In a move that seemed all but inevitable, the massive loss of revenue tied into the COVID-19 stoppage of play is going to create a financial migraine for a number of Stanley Cup contenders in the coming years.
A four-year extension of the current Collective Bargaining Agreement between the NHL and NHLPA is still awaiting official ratification, but a number of details regarding the document already leaked — whether it be Olympics participation in 2022/2026, financial concessions in regards to paychecks and escrow and no limits on signing bonuses.
But if we’re looking at a headliner in this extensive document, it’s tough to ignore the fiscal constraints looming on the horizon — namely, a flat salary cap for the 2020-21 season.
Now, if you’ve been following along since the COVID-19 stoppage began in mid-March, this news isn’t all that surprising — as we’ve braced for a scenario in which teams would need to move ahead with an upper limit that remains at this year’s maximum allotment of $81.5 million.
And while we’ve already forecasted the troubles that lie ahead for the Bruins (and especially a few other contenders across the NHL) given that an expected cap-ceiling stimulus up to $84-88.2 million is now off the table, such financial troubles won’t exactly be eradicated in the following seasons, either.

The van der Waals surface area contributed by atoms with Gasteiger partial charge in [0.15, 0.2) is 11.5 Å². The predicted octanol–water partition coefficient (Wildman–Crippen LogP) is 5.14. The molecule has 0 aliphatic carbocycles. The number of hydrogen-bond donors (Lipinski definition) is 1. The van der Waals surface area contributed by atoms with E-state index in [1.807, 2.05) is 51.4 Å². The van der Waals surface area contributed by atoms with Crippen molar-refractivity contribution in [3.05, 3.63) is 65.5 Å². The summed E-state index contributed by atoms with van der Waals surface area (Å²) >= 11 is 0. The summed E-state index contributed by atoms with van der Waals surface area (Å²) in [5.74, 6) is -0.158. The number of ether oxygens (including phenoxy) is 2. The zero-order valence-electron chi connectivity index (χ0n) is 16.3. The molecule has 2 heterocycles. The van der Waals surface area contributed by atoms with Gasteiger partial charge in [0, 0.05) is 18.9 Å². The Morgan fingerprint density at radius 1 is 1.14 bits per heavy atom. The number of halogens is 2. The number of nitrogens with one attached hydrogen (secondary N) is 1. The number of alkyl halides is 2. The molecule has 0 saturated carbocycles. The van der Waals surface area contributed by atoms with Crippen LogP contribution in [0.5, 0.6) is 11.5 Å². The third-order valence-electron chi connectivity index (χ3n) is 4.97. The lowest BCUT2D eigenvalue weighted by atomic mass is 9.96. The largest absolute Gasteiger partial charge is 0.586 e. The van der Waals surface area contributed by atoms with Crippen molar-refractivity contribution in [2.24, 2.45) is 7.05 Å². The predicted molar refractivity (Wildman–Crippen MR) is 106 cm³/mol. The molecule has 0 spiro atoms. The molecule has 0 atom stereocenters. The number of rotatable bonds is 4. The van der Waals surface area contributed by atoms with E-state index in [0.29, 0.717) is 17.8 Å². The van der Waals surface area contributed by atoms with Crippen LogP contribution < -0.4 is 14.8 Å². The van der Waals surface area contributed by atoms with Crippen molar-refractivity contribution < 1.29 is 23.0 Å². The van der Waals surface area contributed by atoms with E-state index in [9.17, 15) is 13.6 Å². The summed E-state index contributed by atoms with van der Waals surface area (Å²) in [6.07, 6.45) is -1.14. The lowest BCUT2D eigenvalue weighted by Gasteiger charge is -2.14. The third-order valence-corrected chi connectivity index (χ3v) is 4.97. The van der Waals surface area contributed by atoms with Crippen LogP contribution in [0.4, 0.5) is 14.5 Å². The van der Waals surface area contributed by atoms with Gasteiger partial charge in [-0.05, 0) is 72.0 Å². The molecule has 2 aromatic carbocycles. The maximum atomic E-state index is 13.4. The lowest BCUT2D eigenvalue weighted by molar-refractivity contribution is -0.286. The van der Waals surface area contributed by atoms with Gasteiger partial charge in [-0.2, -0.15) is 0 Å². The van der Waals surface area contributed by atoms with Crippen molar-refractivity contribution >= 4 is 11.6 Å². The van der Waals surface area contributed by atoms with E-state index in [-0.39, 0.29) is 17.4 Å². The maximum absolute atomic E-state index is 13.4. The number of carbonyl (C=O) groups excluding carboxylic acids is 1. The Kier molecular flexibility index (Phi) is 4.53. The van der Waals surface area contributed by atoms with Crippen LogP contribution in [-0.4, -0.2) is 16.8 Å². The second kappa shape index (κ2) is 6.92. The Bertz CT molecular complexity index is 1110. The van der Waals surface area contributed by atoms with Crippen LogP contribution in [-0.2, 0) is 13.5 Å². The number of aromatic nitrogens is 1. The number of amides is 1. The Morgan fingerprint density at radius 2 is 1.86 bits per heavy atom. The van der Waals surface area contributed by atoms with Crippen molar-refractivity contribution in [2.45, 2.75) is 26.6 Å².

Yes, the salary cap’s upper limit will be frozen for 2020-21 at $81.5 million, but there is no guarantee that teams will be primed for another boost ahead of the 2021-22 campaign. According to a report from TSN's Frank Seravalli, the league's cap ceiling limit will remain frozen until hockey-related revenue (HRR) returns to $4.8 billion — which was the projected total for the 2019-20 NHL season before the COVID-19 pandemic hit.
Once that revenue pushes itself up to that $4.8 billion threshold, the upper limit will be determined using a new formula that relies on the actual hockey-related revenue from two seasons ago, along with the projected HRR from the previous season.
In a perfect world, one would hope that the HRR for the 2020-21 season would soar back to that $4.8 billion projection, but that's far from a guarantee. Rather, you could view it as a long shot.
While the NHL has been adamant about playing a full 82-game season in 2020-21 (even with a later start date in December/January), the odds of the league maxing out said revenue next year are slim — considering both the gloomy financial outlook across North America and the likelihood that we might not have packed arenas at sporting events until a vaccine is fully developed.
So what happens then if the Bruins are forced to contend with a $81.5 million cap limit for three straight seasons?